dc.date.issued1995en_US
dc.publisherThe University of Arizona.en_US
dc.rightsCopyright © is held by the author. Digital access to this material is made possible by the University Libraries, University of Arizona. Further transmission, reproduction or presentation (such as public display or performance) of protected items is prohibited except with permission of the author.en_US
dc.description.abstractCytochrome P450 enzyme inducters and inhibitors were used to elucidate the isoforms involved in the bioactivation of cocaine in the rat. Phenobarbital and dexamethasone induction were used to induce P450s 2B and 3A, among others, respectively. Isoform-specific inhibitions of P450s 2B and 3A were then used to determine the relative contributions of these enzymes toward cocaine bioactivation. The site-specific hydroxylation of androstenedione was compared to cocaine toxicity in rat liver slices and cocaine and norcocaine toxicity in isolated hepatocytes. Cocaine toxicity determined in rat liver slices, and androstenedione 16$\beta$-hydroxylations in microsomes prepared from coincubated slices, revealed a correlation between P450 2B marker activities and cocaine-mediated toxicity following inhibition of P450 2B activities by chloramphenicol. While cocaine N-demethylation rates were increased by both phenobarbital- and dexamethasone-induction, toxicity in isolated hepatocytes from phenobarbital-induced rats were much greater than in hepatocytes from dexamethasone-induced rats. Further, P450 2B inactivation by chloramphenicol protected against cocaine- and norcocaine-mediated toxicity in hepatocytes from phenobarbital-induced rats, whereas P450 3A inhibition by troleandomycin had no protective effects. While P450s 3A have been observed by other researchers to be important to the oxidative metabolism of cocaine in mice and humans, the importance of P450s 3A in rats is shown here to be limited to the first oxidation step of cocaine which produces norcocaine. Strong differences in the abilities P450s 2B to N-demethylate cocaine in other species were observed. Phenobarbital induction of rats and dogs resulted in increased microsomal cocaine N-demethylation rates commensurate with results from reconstituted purified 2B enzymes from these species. Cocaine N-demethylation rates were low in purified rabbit 2B4 and expressed human 2B6 enzyme was unable to oxidize cocaine. In the guinea pig, which constitutively express P450 2B but is only moderately induced by phenobarbital treatment, the rate of cocaine N-demethylation was high in microsomes from non-induced animals and was not remarkably increased by phenobarbital induction. In agreement with this, neither cocaine nor norcocaine exerted any toxicity in lymphoblastoid cells expressing human P450 2B6.en_US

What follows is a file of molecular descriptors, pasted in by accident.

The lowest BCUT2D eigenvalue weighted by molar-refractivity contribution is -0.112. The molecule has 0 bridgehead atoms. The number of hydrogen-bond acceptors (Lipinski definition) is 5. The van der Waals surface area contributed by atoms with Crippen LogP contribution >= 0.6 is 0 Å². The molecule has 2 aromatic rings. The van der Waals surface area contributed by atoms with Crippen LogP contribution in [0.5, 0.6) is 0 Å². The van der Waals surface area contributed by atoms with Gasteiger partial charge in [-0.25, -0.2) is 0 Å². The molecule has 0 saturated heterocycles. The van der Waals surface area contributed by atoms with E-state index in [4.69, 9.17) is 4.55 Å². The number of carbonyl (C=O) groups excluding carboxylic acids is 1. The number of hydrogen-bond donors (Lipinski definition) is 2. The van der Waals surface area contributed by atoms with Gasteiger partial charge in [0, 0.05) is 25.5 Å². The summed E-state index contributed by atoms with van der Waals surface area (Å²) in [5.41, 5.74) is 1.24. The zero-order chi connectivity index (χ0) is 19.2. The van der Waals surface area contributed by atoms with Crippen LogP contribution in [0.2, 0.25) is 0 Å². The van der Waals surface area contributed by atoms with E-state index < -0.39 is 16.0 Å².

dc.typetexten_US
dc.typeDissertation-Reproduction (electronic)en_US
thesis.degree.namePh.D.en_US
thesis.degree.leveldoctoralen_US
thesis.degree.disciplinePharmacology and Toxicologyen_US
thesis.degree.disciplineGraduate Collegeen_US
thesis.degree.grantorUniversity of Arizonaen_US
dc.contributor.chairHalpert, James R.en_US
dc.contributor.committeememberBrendel, Klausen_US
dc.contributor.committeememberGandolfi, A. Jayen_US
dc.contributor.committeememberLaird, Hugh E.en_US
dc.contributor.committeememberRegan, John W.en_US
dc.identifier.proquest9603361en_US